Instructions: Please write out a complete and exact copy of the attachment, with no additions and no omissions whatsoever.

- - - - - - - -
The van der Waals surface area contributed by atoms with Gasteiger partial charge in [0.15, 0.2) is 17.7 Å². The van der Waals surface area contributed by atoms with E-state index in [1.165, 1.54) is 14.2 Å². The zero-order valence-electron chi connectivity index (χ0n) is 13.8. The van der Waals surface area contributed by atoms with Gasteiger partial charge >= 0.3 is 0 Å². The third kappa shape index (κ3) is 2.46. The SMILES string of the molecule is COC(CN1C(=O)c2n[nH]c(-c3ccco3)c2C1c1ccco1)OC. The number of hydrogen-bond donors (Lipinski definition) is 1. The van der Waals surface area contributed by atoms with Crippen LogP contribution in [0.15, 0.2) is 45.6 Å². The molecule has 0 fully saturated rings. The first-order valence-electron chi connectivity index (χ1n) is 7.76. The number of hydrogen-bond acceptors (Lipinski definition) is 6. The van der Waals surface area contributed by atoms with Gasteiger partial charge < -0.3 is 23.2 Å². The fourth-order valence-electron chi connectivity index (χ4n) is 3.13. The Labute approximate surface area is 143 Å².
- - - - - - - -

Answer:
The van der Waals surface area contributed by atoms with Gasteiger partial charge in [0.15, 0.2) is 17.7 Å². The van der Waals surface area contributed by atoms with E-state index in [1.165, 1.54) is 14.2 Å². The zero-order valence-electron chi connectivity index (χ0n) is 13.8. The van der Waals surface area contributed by atoms with Gasteiger partial charge >= 0.3 is 0 Å². The third kappa shape index (κ3) is 2.46. The SMILES string of the molecule is COC(CN1C(=O)c2n[nH]c(-c3ccco3)c2C1c1ccco1)OC. The number of hydrogen-bond donors (Lipinski definition) is 1. The van der Waals surface area contributed by atoms with Crippen LogP contribution in [0.15, 0.2) is 45.6 Å². The molecule has 0 fully saturated rings. The first-order valence-electron chi connectivity index (χ1n) is 7.76. The number of hydrogen-bond acceptors (Lipinski definition) is 6. The van der Waals surface area contributed by atoms with Gasteiger partial charge < -0.3 is 23.2 Å². The fourth-order valence-electron chi connectivity index (χ4n) is 3.13. The Labute approximate surface area is 143 Å².